Ethics Hero: Dave Chappelle

I know: just a week ago, I began the last section of the  day’s warm-up with “He’s not exactly an Ethics Hero, but…Dave Chappelle’s new concert video, now streaming on Netflix, is thought-provoking, brave, and full of ethical insights and analysis. I could do a two hour ethics seminar using just his material.” Several things have changed since then, however…

  • I am desperate for ethics heroes. We all are. If the Democrat candidates debate proved anything, it was that.
  • Chappelle is being attacked, hard, by the very same cancellation culture and political correctness dictators he has been willing to  challenge.
  • There is an organized effort to try to discourage the public from watching his Netflix special “Sticks and Stones,” not because it won’t be funny to anyone still capable of finding things funny, but because it will inspire people to think. Can’t have that…
  • Only one reader, the usually intrepid and culturally aware Humble Talent, commented on the issue last week. Sometimes I think that including a topic in the warm-up rather than devoting a whole post to it causes some Ethics Alarms readers to gloss over the issues involved, or maybe miss the item itself, as if each warm-up topic  is only 20% of a serious ethics topic because there are typically five in a post. The benefit to me of this format is that it saves time (you would not believe how long it takes to set up an individual post after the text is written) and helps me avoid an ethics backlog, but sometimes whether a particular issue is covered in a warm-up item or in a full post is arbitrary, a matter of timing, what else has occurred and my mood at the time.
  • Upon further reflection, I have concluded that Chappelle is an Ethics Hero.

Continue reading

Fairness To Incompetent Lawyers?

To be fair, Tamara can blame the fact that she thinks this is a good law  suit on her cognitive problems..

To be fair, Tamara can blame the fact that she thinks this is a valid law suit on her cognitive problems…

Why this story didn’t make my head explode, thus rating the KABOOM! label, is a mystery. My theory is that the truly idiotic and ignorant exclamations on Facebook by my usually rational friends about guns in the wake of the Orlando terrorist attack have gradually strengthened my skull’s tolerance to internal pressure.

Once again, I have encountered a news story that required me to check and see if it was a hoax.

Tamara Wyche is a 2013 Harvard Law School graduate who is suing the New York State Board of Law Examiners. She claims she twice failed the bar exam because it refused to provide the same kind of testing accommodations that the law school did for her in her exams there, in recognition of her various cognitive problems. The fact that she flunked while being forced to take the exam under the same rules as everyone else resulted in the large Boston law firm Ropes & Gray terminating her employment. You can read her complaint here.

I confess that I didn’t read all of it: I didn’t want to press my luck with the old cranium.

The 29-year-old Wyche says she was diagnosed with depression and anxiety as a first-year law student at Harvard, and also  suffered several head injuries (?) that resulted in permanent memory problems and cognitive issues, requiring her to take several leaves of absence from her studies. She finally earned her law degree in 2013 thanks to Harvard granting her several doctor-recommended accommodations, including 50% extra time on tests, a separate testing room, and extra break time. She also was exempt from being called on in class, because of a propensity for anxiety and panic attacks.

Allow me to cut to the chase for a second, again in the interest of my dangerously bubbling brains, and perhaps yours. Continue reading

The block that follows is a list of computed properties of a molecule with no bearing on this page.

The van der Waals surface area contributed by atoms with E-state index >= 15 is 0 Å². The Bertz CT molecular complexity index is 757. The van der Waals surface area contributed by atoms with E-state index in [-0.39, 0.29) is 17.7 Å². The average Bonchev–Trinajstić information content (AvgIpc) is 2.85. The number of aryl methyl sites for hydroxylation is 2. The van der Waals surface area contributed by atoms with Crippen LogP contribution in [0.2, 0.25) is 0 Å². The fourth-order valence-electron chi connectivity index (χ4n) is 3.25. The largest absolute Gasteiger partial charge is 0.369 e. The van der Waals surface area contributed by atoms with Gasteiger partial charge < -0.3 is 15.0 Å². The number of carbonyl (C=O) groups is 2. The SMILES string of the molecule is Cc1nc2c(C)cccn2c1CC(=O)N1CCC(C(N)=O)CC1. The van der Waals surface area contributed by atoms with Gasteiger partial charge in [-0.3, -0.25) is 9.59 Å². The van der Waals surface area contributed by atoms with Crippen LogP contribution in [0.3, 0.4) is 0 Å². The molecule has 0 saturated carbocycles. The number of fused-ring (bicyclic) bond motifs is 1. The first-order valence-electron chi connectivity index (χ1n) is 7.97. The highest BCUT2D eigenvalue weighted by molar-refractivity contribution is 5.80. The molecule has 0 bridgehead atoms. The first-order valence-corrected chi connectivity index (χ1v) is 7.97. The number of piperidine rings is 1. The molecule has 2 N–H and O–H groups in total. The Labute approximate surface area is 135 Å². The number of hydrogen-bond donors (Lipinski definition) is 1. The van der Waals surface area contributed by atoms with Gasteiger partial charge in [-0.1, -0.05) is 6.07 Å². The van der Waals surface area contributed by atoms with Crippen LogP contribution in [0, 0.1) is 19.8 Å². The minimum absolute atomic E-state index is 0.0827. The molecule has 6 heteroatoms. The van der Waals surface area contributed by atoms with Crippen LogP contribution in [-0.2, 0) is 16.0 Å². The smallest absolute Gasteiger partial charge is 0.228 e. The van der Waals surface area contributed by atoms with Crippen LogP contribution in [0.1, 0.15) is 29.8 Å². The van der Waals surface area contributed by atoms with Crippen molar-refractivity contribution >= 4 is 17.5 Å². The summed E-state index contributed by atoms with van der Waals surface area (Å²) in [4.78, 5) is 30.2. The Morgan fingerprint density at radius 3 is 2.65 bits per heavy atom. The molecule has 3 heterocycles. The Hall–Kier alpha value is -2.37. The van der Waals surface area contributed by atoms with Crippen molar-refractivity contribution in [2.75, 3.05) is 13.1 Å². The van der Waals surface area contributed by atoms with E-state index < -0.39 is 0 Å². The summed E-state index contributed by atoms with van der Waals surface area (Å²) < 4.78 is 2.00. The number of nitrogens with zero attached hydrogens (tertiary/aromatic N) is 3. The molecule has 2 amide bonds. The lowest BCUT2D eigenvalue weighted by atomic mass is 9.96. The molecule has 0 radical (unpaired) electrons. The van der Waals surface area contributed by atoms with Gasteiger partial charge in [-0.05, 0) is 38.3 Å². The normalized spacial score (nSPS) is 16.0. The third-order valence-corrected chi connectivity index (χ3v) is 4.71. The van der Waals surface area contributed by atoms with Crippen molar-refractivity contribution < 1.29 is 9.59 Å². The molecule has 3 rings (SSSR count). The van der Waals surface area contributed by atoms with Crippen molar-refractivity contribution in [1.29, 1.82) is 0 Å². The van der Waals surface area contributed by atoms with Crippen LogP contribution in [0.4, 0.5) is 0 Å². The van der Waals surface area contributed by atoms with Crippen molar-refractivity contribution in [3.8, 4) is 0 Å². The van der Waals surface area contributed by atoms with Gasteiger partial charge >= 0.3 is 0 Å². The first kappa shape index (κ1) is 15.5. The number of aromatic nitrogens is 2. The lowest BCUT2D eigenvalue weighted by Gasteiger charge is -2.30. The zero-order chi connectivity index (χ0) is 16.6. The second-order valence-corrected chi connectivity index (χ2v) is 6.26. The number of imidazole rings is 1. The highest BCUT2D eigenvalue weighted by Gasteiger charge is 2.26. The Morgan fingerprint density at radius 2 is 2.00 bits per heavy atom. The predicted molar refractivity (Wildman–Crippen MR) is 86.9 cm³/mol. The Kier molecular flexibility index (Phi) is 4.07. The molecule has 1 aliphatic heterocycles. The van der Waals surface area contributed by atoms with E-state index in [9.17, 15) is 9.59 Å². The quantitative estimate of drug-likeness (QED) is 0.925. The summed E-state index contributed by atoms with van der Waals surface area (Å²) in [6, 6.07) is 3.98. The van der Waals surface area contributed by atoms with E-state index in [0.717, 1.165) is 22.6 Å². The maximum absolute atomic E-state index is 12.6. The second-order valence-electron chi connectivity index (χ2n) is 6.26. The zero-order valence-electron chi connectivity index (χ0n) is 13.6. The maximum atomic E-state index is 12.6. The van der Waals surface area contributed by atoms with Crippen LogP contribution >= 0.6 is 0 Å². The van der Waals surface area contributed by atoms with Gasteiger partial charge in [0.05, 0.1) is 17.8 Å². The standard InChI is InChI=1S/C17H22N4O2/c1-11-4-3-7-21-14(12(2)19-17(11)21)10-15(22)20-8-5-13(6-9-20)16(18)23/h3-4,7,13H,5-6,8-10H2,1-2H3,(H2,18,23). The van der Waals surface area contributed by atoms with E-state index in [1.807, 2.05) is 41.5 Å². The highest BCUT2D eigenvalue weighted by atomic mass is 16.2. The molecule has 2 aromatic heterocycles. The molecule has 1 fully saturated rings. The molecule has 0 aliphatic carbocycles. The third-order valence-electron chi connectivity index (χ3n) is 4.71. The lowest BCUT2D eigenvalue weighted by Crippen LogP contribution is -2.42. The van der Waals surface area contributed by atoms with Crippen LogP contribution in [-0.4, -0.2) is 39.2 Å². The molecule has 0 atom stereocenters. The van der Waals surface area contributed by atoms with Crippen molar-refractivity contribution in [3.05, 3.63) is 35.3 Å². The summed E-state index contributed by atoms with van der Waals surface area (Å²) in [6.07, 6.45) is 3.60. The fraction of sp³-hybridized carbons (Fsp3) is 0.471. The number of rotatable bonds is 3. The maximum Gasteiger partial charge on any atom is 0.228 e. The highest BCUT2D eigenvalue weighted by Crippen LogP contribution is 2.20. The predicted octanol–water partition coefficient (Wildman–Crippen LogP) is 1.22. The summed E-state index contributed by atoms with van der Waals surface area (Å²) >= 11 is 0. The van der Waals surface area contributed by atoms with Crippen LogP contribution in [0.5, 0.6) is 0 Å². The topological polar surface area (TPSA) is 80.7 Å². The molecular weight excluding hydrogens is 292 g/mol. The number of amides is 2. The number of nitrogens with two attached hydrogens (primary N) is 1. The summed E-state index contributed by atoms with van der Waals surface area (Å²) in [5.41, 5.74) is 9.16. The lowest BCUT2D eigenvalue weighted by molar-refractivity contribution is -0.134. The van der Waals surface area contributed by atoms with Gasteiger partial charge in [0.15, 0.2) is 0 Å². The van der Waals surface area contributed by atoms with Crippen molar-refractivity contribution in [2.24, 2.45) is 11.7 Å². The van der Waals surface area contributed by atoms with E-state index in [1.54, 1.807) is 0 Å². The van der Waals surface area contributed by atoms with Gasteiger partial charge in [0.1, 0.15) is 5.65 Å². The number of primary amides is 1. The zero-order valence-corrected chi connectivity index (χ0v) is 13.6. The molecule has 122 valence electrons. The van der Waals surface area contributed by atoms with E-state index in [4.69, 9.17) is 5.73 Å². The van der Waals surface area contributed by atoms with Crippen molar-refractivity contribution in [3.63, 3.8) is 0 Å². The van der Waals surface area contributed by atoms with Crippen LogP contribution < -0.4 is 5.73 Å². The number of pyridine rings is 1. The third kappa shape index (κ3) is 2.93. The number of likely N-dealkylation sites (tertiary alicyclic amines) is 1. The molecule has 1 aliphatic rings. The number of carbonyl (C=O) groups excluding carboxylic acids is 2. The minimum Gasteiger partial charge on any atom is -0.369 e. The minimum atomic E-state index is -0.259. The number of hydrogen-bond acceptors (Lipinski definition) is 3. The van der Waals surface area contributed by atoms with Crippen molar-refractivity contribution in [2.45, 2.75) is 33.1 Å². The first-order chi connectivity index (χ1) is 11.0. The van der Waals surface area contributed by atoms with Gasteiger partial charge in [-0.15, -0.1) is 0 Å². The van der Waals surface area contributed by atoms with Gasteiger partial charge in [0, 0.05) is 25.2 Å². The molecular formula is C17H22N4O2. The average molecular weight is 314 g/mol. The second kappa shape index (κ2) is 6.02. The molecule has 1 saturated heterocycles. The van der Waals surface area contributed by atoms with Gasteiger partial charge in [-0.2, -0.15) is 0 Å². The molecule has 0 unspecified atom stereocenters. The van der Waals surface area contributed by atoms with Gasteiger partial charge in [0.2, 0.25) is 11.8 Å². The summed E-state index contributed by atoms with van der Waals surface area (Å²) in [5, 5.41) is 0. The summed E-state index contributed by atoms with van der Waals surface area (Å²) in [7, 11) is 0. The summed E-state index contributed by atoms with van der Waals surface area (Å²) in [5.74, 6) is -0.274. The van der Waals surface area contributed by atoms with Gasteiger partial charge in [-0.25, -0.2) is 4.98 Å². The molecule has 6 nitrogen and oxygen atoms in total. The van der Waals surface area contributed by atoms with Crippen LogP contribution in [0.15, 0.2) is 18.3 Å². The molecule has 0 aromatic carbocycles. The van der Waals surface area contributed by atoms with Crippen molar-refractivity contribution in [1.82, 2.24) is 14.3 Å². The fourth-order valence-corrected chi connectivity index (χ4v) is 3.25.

Observations On The George Mason Law School Renaming Debacle

Scalia Law School

Summary: On March 31, George Mason University announced that it was changing the name of its law school, which has rapidly risen from marginal status into respectability in the last few years, to the Antonin Scalia School of Law. The reason: a 30 million dollar contribution from the Charles Koch Foundation, a.k.a. the Koch Brothers and an anonymous donor, who made the name change a condition of his or her generosity. This occurring while the various controversies over Scalia’s legacy and the Supreme Court’s deadlock since his passing were still raging guaranteed indignation from many quarters, including many students and graduates of the law school. The internet and social media communities, meanwhile, having the emotional maturity of fifth graders, concentrated its efforts at snickering over the new school’s acronym, which could be ASSoL, and the Twitter handle, #ASSLAW.

The resulting embarrassment led the school’s Dean to announce  that the name of the school was being altered to “Antonin Scalia Law School.”

Comments:

1. Ethics Alarms had a recent post expressing dismay at the willingness of baseball teams to sell the identity of their ballparks to corporations. This is much worse. George Mason is perhaps the most unjustly forgotten of all the Founders, as he was largely responsible for there being a Bill of Rights in our Constitution The fact that George Mason University and its law school has been slowly rising in prestige and visibility had helped to remedy the unjust obscurity of a historical figure to whom every citizen and the world owes a debt of thanks. George Mason’s honor, however, was considered expendable once the school’s leaders knew the price that using the law school for ideological propaganda could bring at a time of sharp partisan division.

2. Rich people have a right to use their money to make others do things that they shouldn’t or normally wouldn’t want to. The issue is whether there are ethical limits to the kinds of actions and conduct money should be used to buy. Rich families have used their assets to defeat true love, paying  unsuitable suitors to leave without explanation. Desperate celebrities have accepted checks to debase themselves on reality shows. Judas was paid to betray Jesus Christ. Where does using one’s millions to induce a university to betray its duties to alumni and students, as well as other donors and the memory of a crucial American patriot, fall on the spectrum?